MI-8, 71, married, 7 children, 16 grandchildren, retired, independent but progressive

    by jimmich on Tue Aug 20, 2013 at 08:11:12 AM PDT

    •  Its a beautiful state and my favorite in the (0+ / 0-)

      Midwest. I have a lot of family there and visit often so I follow their politics quite a bit. Surprising how well Republicans have done, it is apparently the most left-leaning state to have a Republican trifecta. I also agree that District 10 is a great target for the Democratic party but I am not sure how easy District 19 would be. Obama did 9 points better in Segal's house district then in senate district 19 and she doesn't seem to out perform Obama in 2012. District 19 is quite red and is going to need someone who can appeal to the social conservatives that dominate that area of Michigan. Still its worth a try for them.

      Its time for politicians to stop talking like they support immigration reform and actually start acting like they support it.

      by minnesota gopher on Tue Aug 20, 2013 at 10:10:25 AM PDT

      [ Parent ]

  •  Wow you beat me to the punch (0+ / 0-)

    I am writing a slightly more in-depth analysis of the senate districts in Michigan. It is nice to see somebody else's perspective on the races. I think we agree on the top pickup opportunities, but I think my diary will throw some more names out there. Like I would not expect Dianda in the 38th, but I have heard some other names.

    M, 23, School: MI-12, Home: NY-18

    by slacks on Tue Aug 20, 2013 at 03:11:05 PM PDT

  •  Of course ... (0+ / 0-)

    You didn't have the benefit of the release this morning of results by legislative district for MI, but computing the PVIs for Obama and Stabenow and averaging them, I'd say the 9 districts most likely to flip in the next election or the one after (for those not familiar with MI, senators are limited to two terms, so every seat becomes open every 8 years) are, in order,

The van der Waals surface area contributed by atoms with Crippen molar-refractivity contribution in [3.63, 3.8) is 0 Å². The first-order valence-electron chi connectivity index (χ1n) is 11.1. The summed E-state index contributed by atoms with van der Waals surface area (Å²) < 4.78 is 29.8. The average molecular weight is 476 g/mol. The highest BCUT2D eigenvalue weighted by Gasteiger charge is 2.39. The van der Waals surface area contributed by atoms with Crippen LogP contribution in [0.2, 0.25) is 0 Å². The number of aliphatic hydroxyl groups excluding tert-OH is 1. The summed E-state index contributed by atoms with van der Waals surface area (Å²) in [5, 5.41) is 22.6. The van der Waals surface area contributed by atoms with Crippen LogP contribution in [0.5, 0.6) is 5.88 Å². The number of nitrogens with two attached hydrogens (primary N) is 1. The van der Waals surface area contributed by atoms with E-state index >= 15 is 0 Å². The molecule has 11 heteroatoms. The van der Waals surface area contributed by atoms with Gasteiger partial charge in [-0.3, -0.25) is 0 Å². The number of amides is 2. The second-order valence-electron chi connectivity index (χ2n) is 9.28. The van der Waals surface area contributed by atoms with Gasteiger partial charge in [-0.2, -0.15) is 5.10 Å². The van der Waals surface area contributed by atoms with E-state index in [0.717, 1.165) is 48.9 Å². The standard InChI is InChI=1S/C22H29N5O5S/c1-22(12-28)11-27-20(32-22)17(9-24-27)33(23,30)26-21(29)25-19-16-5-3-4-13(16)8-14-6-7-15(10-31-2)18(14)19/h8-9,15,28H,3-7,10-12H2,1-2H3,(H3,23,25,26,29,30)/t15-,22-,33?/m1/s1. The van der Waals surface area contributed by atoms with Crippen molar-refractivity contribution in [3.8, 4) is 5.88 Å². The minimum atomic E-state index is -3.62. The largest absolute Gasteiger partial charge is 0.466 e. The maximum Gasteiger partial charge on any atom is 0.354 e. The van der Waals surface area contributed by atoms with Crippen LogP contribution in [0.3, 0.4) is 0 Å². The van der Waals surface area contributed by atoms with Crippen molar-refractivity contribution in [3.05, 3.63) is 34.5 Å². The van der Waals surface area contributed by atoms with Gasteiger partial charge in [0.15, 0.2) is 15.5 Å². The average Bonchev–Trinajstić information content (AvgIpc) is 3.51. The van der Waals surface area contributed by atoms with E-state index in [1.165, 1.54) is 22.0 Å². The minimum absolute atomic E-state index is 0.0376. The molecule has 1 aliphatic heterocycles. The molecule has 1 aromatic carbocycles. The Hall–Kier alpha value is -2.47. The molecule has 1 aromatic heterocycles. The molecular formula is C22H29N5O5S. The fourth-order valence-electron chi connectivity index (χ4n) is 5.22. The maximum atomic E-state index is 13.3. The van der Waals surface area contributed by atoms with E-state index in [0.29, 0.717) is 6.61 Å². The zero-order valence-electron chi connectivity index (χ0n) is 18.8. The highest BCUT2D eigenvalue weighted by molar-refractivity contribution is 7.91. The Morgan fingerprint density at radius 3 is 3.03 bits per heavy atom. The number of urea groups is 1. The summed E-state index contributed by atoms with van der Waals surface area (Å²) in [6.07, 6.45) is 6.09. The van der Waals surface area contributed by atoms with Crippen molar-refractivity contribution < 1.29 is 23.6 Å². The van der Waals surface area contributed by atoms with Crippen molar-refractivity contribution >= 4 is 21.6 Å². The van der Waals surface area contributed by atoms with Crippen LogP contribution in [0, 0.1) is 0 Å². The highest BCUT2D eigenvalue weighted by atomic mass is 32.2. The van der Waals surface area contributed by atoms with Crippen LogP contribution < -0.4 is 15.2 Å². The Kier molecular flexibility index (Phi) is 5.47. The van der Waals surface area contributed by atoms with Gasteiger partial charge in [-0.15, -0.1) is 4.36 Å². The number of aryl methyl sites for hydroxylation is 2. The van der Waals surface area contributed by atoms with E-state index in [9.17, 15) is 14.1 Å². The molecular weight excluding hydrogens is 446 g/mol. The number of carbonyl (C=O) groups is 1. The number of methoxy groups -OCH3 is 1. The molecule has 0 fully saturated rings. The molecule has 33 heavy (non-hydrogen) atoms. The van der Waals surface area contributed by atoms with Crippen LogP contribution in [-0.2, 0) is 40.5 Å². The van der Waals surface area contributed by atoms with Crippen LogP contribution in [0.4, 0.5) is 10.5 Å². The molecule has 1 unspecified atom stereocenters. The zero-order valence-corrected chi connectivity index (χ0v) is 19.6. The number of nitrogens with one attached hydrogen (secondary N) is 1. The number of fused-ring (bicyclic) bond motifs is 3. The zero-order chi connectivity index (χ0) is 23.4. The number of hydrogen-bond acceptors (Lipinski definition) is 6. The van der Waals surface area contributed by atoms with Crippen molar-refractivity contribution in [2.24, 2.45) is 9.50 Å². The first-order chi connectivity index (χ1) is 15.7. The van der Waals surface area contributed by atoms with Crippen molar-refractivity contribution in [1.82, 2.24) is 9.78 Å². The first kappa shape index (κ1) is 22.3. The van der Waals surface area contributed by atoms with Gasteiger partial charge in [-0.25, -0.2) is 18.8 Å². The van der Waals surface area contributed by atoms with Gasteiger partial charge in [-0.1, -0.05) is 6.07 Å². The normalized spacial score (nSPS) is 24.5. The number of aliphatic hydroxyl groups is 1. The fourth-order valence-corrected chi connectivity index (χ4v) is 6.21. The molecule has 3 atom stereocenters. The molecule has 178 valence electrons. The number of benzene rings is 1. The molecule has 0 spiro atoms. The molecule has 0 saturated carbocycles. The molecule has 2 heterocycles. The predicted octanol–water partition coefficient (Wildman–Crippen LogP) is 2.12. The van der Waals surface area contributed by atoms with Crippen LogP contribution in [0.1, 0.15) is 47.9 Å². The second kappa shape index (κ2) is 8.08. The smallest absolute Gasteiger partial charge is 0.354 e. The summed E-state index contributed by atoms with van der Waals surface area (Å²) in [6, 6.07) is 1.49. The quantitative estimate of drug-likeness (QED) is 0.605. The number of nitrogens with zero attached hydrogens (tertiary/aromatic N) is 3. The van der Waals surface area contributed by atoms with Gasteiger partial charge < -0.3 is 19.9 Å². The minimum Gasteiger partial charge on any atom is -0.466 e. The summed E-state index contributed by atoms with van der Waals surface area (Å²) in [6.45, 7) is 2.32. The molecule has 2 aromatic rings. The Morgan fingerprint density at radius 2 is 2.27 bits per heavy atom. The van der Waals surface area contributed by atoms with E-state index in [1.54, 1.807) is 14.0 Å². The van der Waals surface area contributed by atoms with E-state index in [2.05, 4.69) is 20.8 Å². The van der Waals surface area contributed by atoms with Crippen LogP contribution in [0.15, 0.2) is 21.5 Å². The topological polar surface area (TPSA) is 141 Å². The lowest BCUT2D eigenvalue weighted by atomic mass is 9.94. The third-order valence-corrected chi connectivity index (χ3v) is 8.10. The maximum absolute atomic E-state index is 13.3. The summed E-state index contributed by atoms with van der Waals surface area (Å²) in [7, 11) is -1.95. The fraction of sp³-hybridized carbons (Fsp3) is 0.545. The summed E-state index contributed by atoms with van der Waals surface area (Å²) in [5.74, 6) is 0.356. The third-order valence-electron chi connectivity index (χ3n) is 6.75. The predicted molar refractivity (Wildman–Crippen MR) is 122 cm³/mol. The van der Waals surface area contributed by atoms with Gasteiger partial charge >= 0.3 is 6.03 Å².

32, 20, 34, 10, 29, 38, 24, 17, and 7

    The next 5 districts would be
    31, 33, 12, 13, and 14

    This should give enough targets to have at least a chance of finally having the Senate in Dem hands for the next redistricting.

    Of course, with elections for governor, U.S. senate, the MI senate and house, supreme court, and maybe a couple of initiatives (redistricting reform and eliminating the silly loophole where any law containing an appropriation is immune from referendum come to mind), MI will need a ton of resources next year, so it my take a while to get the senate in the right hands.

    MI-09, Economic -3.38. Social -7.59

    by Don K on Tue Aug 20, 2013 at 03:26:23 PM PDT

    •  Agree with your list (0+ / 0-)

      except that I would swap SD13 for SD24.  The former will be an open seat, and will be an easier target than Rick Jones.

      MI-8, 71, married, 7 children, 16 grandchildren, retired, independent but progressive

      by jimmich on Wed Aug 21, 2013 at 06:42:27 AM PDT

      [ Parent ]

  •  Senate (0+ / 0-)

    The senate is a multi-session project, for sure, if we're be absolutely realistic.  The thing has been gerrymandered to hell, and the 38 seats seems just small enough to keep out Dems in some of our smaller cities, and just large enough to dilute them.

    I'd be happy just winning back enough seats to where we could get wins on certain issues with moderate GOP crossover (that actually still happens in Michigan from time-to-time, BTW), so long as we get back the state house and governor's seat.  Realistically, the size of the senate either needs to be increased or decreased if they are going to keep gerrymandering it.  Hopefully, we'll get a citizen's redistricting proposal on the ballot.